The past four years have been turbulent, marked by joblessness, communal and caste violence, increasing incidence of rape, policy flip-flops, and intemperate comments by Union Ministers and BJP leaders. There were also twin shocks to the economy in the form of demonetisation, and a hastily implemented GST-scheme. The impact of these two decisions is still being assessed.

Even on the foreign policy front, the government has little to boast of and much to regret, particularly in the neighbourhood, where Bangladesh is the only country left that India can count as a friend.

Another Chance for Modi to Reset Image Before 2019

Significantly, Modi side-stepped most of these issues in his speech. For instance, he did not specifically refer to mob lynching. There was just one sentence on his government’s commitment to the rule of law. He was a little more expansive on the ‘rape’ question. But beyond a general observation that people must alter their mindset, Modi had little to offer in terms of concrete steps his government could take.

It was evident that the PM was determined to shed the impression of a government under siege.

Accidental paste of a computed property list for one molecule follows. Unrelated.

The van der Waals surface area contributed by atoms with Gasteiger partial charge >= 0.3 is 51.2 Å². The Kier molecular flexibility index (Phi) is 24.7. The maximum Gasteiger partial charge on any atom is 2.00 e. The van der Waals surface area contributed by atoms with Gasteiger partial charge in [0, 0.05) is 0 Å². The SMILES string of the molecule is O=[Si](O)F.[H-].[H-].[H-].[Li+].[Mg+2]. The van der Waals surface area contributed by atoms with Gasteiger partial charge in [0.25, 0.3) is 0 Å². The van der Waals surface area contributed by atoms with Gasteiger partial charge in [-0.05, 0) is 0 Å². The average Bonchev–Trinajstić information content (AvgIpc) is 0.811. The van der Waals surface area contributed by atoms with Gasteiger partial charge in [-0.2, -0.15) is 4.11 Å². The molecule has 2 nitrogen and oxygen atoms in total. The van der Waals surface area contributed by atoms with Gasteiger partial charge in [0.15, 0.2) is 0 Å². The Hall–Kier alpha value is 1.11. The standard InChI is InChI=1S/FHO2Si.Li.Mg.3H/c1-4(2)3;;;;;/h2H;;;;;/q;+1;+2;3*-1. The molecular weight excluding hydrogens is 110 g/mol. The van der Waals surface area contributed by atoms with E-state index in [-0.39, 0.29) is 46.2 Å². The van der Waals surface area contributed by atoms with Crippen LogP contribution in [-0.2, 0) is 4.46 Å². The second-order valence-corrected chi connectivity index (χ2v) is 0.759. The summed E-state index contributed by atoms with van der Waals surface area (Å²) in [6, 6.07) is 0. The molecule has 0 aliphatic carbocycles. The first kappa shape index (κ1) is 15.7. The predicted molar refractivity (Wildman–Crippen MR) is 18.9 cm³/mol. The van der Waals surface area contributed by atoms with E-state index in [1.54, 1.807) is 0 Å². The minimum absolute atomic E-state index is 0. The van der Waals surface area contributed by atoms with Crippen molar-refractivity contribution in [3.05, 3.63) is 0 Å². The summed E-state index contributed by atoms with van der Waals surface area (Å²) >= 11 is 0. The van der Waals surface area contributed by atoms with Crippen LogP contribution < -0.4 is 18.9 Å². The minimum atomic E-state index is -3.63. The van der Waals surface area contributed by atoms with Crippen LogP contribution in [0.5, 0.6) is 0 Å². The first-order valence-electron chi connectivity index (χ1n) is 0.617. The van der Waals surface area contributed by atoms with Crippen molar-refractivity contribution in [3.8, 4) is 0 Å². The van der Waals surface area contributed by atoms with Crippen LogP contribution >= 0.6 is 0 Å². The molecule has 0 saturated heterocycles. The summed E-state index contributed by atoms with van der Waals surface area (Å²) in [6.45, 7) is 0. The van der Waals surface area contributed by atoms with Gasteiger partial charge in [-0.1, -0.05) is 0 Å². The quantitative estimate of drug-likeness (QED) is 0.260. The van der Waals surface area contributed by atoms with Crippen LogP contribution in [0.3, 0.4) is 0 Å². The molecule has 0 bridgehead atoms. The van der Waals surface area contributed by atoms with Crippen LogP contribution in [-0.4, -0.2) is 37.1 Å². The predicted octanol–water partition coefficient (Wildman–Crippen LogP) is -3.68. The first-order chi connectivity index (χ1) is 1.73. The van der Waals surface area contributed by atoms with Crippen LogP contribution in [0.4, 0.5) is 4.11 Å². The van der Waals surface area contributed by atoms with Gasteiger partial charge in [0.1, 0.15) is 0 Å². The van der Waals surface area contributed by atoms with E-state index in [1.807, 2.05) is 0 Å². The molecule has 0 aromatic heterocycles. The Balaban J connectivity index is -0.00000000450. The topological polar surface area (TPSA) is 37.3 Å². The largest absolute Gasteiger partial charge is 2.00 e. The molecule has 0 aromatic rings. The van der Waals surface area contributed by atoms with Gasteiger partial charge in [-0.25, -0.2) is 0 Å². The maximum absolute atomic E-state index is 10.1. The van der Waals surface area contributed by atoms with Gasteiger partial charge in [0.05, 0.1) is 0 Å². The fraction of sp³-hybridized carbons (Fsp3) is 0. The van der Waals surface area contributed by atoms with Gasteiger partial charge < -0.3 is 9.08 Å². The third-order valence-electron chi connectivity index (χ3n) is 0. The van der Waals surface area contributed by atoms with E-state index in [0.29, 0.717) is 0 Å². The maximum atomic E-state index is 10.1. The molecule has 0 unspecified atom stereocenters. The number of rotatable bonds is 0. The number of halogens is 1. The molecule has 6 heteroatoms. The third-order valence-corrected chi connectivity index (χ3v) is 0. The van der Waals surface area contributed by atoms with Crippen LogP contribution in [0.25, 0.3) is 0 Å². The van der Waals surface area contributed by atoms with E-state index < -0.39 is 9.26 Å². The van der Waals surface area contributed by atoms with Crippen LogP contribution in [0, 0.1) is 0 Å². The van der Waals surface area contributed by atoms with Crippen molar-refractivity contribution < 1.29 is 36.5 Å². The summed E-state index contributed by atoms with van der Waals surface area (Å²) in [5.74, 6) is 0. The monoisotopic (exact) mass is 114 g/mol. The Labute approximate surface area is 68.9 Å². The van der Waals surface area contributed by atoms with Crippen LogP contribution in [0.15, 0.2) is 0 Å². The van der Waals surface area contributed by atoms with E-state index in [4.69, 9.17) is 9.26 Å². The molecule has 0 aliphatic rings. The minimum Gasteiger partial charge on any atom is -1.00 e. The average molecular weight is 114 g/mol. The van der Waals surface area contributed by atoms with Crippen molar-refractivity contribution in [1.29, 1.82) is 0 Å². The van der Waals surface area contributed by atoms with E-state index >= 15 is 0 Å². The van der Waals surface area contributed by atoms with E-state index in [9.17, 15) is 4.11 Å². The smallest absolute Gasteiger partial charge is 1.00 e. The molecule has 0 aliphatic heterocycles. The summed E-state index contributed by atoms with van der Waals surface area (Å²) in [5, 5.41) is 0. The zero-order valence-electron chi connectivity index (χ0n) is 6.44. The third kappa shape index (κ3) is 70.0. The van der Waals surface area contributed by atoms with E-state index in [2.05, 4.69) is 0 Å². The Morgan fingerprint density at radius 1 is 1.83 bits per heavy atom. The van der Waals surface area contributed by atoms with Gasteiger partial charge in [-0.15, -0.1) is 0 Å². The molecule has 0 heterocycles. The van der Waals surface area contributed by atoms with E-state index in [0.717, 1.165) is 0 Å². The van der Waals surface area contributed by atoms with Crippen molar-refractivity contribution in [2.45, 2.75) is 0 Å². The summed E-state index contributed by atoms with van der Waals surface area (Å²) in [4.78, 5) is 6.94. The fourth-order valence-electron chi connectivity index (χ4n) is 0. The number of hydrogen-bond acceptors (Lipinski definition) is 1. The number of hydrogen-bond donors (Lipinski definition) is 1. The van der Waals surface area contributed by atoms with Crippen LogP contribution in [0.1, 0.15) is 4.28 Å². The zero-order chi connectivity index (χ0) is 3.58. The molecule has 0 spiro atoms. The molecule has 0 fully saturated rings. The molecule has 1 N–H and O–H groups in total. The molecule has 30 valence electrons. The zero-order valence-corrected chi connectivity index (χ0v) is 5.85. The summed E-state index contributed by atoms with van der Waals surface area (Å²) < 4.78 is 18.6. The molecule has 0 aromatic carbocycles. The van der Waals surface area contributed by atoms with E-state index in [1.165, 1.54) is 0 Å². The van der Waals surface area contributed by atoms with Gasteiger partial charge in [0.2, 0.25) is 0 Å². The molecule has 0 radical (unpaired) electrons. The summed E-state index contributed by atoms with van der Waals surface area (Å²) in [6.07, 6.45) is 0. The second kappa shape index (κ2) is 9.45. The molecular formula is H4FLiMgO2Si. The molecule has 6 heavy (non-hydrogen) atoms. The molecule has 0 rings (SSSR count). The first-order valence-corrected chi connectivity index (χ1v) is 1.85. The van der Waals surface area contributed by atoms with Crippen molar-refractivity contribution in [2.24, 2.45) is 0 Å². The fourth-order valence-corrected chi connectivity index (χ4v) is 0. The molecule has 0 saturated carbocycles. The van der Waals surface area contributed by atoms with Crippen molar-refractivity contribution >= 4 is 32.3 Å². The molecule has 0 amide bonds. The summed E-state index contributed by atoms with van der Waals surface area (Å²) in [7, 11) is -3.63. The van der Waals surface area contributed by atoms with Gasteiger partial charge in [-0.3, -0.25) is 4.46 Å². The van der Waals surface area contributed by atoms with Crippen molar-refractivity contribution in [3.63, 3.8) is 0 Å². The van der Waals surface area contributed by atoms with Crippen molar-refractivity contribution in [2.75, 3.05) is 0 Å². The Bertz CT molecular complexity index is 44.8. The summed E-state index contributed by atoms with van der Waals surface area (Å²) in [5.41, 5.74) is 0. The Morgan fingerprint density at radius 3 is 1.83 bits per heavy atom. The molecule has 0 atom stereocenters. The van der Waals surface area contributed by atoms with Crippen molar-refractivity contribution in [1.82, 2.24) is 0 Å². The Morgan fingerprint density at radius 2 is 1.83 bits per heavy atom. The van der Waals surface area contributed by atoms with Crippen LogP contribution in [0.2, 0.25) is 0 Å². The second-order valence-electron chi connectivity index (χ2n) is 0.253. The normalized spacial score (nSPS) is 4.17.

This is something he has been battling for the last many months ever since the BJP lost key Lok Sabha by-polls in Uttar Pradesh. The just-concluded Monsoon Session saw the government trying to snatch back the narrative by showing up the weaknesses and divisions in the Opposition through double victories: one in the no-confidence motion in the Lok Sabha, and the second in the election of the deputy chairperson in the Rajya Sabha.

The traditional Independence Day address provided Modi another platform to reset his profile for 2019.

Although the audience response to his speech was rather lackluster, Modi did not allow that to faze him. He wove dreams for the aspirational Indian, as he showcased the work that his government has done in the fields of skill development, sanitation, digital growth, poverty alleviation. “The sleeping elephant has woken up,’’ Modi declared.

Can Modi Pull Off a 2014 Again?

While fears continue about attempts by fringe groups to communalise the atmosphere in the run-up to the 2019 polls, it is evident that Modi is desperate to distance himself from disturbances on the ground. It was managed cleverly in 2014 when the party exploited the communal fires from Muzzaffarnagar on the ground, to sweep 73 of UP’s 80 Lok Sabha seats, while Modi wore a Teflon-coated suit with ‘development’ written all over it.

The question is: can Modi repeat the same feat in 2019?

Modi’s 15 August speech marks the start of a rollback to 2014 with a twist.

This time, Modi has also cast himself as a flag-bearer for social justice and equality. He began his speech with the declaration that the Parliament had just passed two important pieces of legislation that will give a boost to the backward classes, Dalits and other marginalised sections. ‘Pro-poor’ is very much part of the palate Modi is offering this time.

(The writer is a Delhi-based senior journalist. This is an opinion piece and the views expressed above are the author’s own. The Quint neither endorses nor is responsible for the same.)